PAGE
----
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A Technical SEO Checklist for the Non-Technical Marketer

As a marketer, your goal is to get your client or business the most customers possible through strategic planning and knowing what will interest potential buyers. There are tools available to marketers to help control how a web user gets directed to a business’ product when searching either for that specific product or a related term. Most of these tools are technical, and not every marketer moonlights as a developer.

Here are some tech terms to help the “non-techie” marketer understand how to optimize search engines and get users to their clients’ sites. If you have a Shopify website, be sure to read our Shopify SEO Guide for specific recommendations.

Robots.txt File

Spider. Robots. Crawlers.

Seeing these words may make you think about a science-fiction movie, but in fact, these are other terms for search engine bots. Robots.txt, which is a text file, directs the bots how to crawl and index website pages. A crawler will access your business’ URL and open it up for web users to access. That said, it is important to correctly format the file so it will block files or directories you don’t want indexed or accessed by browsers. Include the robots.txt file in your XML sitemap.

There are three options when using robots.txt: “full allow” permits crawler access to all content; “full disallow” blocks crawling for all content; “conditional disallow” is when the text file chooses what content can be crawled. If you are redesigning your website, it’s common to have the dev site blocked in robots.txt using disallow:/. Remove this disallow before the redesigned site is launched. Otherwise, you risk taking your website out of the index.

To learn more about this file and how to set it up the right way, read Google’s recommendations.

How to check:

Google Search Console > Crawl > robots.txt Tester

Canonical Link Elements

Sometimes, website owners accidentally create different URLs that generate identical or near-identical content. A correct canonical tag will direct the crawler to the URL you want, instead of going to “redirect” or “404 error” pages.

The following is an example of a canonical tag:

Manually look at your business’ site to see if any pages have similar content. For example, if you sell shoes, do you have a separate page for each color of the same shoe style? Since the style is the same, you should canonical tag each color page to redirect to the original page featuring the example style.

How to check:

Screaming Frog


Just like with vehicular traffic, a redirect sends people somewhere other than where they originally intended. In the case of SEO, this is a good thing. If your business has changed its URL or you have deleted a page, you need to redirect web users to the correct location — and it needs to happen quickly. A redirect should send the user directly to the desired page. He or she should not have to go to a second page to get to the third and final page.
Although there are different types of redirects, for SEO purposes, a 301 redirect is recommended, which tells the search engines the page has permanently moved.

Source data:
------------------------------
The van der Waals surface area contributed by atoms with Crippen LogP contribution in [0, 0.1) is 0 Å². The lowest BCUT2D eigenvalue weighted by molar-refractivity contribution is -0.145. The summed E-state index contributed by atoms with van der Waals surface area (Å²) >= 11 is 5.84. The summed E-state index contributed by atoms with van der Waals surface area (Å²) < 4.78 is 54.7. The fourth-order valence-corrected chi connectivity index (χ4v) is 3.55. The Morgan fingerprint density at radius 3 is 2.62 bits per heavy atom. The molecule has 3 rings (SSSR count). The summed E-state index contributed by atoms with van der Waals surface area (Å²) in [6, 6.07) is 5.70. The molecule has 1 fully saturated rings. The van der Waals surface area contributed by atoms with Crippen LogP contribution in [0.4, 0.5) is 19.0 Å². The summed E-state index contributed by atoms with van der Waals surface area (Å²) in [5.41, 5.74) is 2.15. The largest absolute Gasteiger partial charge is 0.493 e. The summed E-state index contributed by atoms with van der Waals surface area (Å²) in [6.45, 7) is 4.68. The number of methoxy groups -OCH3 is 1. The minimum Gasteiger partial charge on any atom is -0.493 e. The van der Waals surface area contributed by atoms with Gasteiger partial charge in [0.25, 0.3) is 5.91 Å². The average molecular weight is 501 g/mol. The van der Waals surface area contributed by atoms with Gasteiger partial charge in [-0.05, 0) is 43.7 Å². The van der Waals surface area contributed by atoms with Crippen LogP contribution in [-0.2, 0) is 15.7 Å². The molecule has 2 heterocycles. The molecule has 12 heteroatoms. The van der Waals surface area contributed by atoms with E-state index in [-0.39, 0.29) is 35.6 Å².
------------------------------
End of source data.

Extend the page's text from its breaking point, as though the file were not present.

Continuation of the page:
How to check:

Screaming Frog

Duplicate Content

“Duplicate content” is pretty self-explanatory. It refers to any content within a website or the web domain that is replicated. Google automatically filters out duplicate content, so your client’s site might not come up in a search if that information is showing up somewhere else.
For example, if the proper redirects are not set up when a website migrates from a non-secured domain to a secured domain, the non-secured and secured URLs could end up with duplicate content in the eyes of the search engines.

How to check:


Mobile Friendly

Mobile friendliness is akin to a brick-and-mortar store having good customer service. No matter what device someone is using, he or she should have an easy time finding and navigating a business’ website.

How to check:

Bing Mobile-Friendly Tool
Google Search Console

Page Speed

When someone is taking too long to do something we want, we often move on. For example, if a store clerk is taking forever to scan the items of the people ahead of you, you might switch to another line — or if you only have a few items, leave them behind and exit the premises.
You don’t want that to happen on a website. If your site takes too long to load, the user might opt to go back and try another site. Large, slow-to-load pages run the risk of being only partially crawled or skipped completely.
Google recommends the above-the-fold content load no slower than one second, and a general rule of thumb is to ensure the entire page loads within four seconds. To speed up loading, compress any images, minify the JS and CSS code, and leverage browser caching. There are other things you can do to increase the loading speed, so check with a developer to see what will help on your client’s specific site.

How to check:

GT Metrix
Google PageSpeed Insights

Know the Competition

It’s always good to do a little reconnaissance when it comes to rivals. Check out the sites of your client’s top three competitors. How fast does the page load? Are there redirects? If so, do they redirect you quickly to the desired page? Knowing where you are falling behind is the best way to figure out how to catch up.

More SEO Resources:
A Complete SEO Checklist for Website Owners
Small Business SEO Checklist: 11 Ways to Improve Rankings Today
5 Super Simple SEO Strategies You May Have Forgotten

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